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Support Native Artists by Shopping Eighth Generation’s Gold Label Collection

Eighth Generation is proud to be a nationwide leader in the Indigenous effort of reclaiming the market for products featuring cultural art from corporations.

SEATTLE, WA, UNITED STATES, September 28, 2022 / — Native lifestyle brand Eighth Generation has released six new scarves in its Gold Label collection just in time for fall. Eighth Generation’s Gold Label collection features wool textiles all designed, produced, finished, and packaged in the company’s Seattle studio, and is Eighth Generation’s latest effort to encourage conscious consumerism and cultural reclamation.

The new scarves feature designs from three of the company’s Inspired Natives ® artists, which is a small group of successful Native artists who have been invited to collaborate with Eighth Generation. The Inspired Natives ® project seeks to build business capacity among cultural artists while addressing the economic impact of cultural appropriation.

The new Gold Label scarves feature three designs, each in two unique colorways.

Maple Sugar Wool Scarf by artist Sarah Agaton Howes (Anishinaabe/Ojibwe)

Fall is one of the sweetest seasons for the Anishinaabe people thanks to one tree in particular—the sugar maple. Found throughout the woodlands of the eastern United States and Canada, sugar maples are a cornerstone of Ojibwe life, as heralds of the coming autumn with their fiery displays and sweet sap flow. The new Maple Sugar Wool Scarf features two colorways—a sugar-sweet orange and pink version, and a classic maroon and tan version. The colorways of each scarf honor the maple and oak forests that flame into color each fall, painting hillsides with vibrant hues from orange to purple.

Morning Star Scarf by artist John Isaiah Pepion (Blackfeet/Piikani)

The three brightest natural objects in the sky—the sun, the moon, and the “Morning Star” Venus—are a family in Piikani lore. Sun married Moon, who gave birth to Morning Star, a great hero who went on to have many legends told about him. Blackfeet artist John Isaiah Pepion pays tribute to this Piikani legend in his Morning Star Scarf. Stretching across the scarf, small dots make up stars in the night sky, while a repeating pattern of Morning Stars shines boldly across the center. The two colorways—a tone-on-tone green option, as well as a bold blue and yellow combo—means it’s easy to find a Morning Star that lights up your outfit.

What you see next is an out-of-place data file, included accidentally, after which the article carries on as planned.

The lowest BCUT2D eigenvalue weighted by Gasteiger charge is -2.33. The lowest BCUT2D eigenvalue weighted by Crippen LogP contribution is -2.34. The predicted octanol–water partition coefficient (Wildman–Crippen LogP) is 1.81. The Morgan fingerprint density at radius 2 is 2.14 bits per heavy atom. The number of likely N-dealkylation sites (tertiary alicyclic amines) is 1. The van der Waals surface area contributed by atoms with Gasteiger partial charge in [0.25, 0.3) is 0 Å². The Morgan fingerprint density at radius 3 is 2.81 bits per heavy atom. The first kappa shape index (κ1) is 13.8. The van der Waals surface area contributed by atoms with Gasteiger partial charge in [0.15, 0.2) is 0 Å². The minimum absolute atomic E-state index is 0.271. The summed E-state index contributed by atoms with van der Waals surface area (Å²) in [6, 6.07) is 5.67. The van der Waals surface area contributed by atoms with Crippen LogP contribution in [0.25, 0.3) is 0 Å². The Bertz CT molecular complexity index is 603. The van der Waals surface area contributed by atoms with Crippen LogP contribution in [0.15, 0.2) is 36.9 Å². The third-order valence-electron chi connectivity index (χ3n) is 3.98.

Tribute Scarf by artist Jared Yazzie (Diné/Navajo)

Navajo weavers are world-famous for the skill, complexity, and quality of their woven designs, a tradition that goes back millennia. In the Tribute scarf, Yazzie combines the weaving tradition of his grandmothers with modern artistic sensibilities in a design that is the perfect blend of past and present. The Tribute scarf is available in two colorways—the turquoise so classically associated with the American Southwest, and a striking red.

“These beautiful, Native-designed wool scarves are the next step in Eighth Generation’s journey to reclaim the market for Native-made products. It’s so special that our Native-owned company is making wool textiles to share with people everywhere. Anyone can buy these, and we hope everyone does—supporting Native-owned businesses and artists is the best way to show your support for Native excellence and prosperity.”

Each Gold Label scarf is made of 100% Italian Merino wool and measures 75 in x 19 in/ 190.5cm x 48.26 cm.

About Eighth Generation

Eighth Generation is a Seattle-based art and lifestyle brand owned by the Snoqualmie Tribe. It was founded in 2008 when Louie Gong (Nooksack)—an artist, activist, and educator widely known for merging traditional Coast Salish art with influences from his urban environment to make strong statements about identity—started customizing shoes in his living room.

In 2015, Eighth Generation became the first Native-owned business in the US or Canada to sell Native-designed wool blankets, reclaiming a market that had been dominated by non-Native companies using fake “Native-inspired” designs for over a century.

Visit their website for in-depth information on their team of leaders, business practices, values, a wide selection of textiles, and future offerings – perfect for anyone with a good heart and a sense of style.


Address: 93 Pike St #103, Seattle, WA 98101


Devon Kelley
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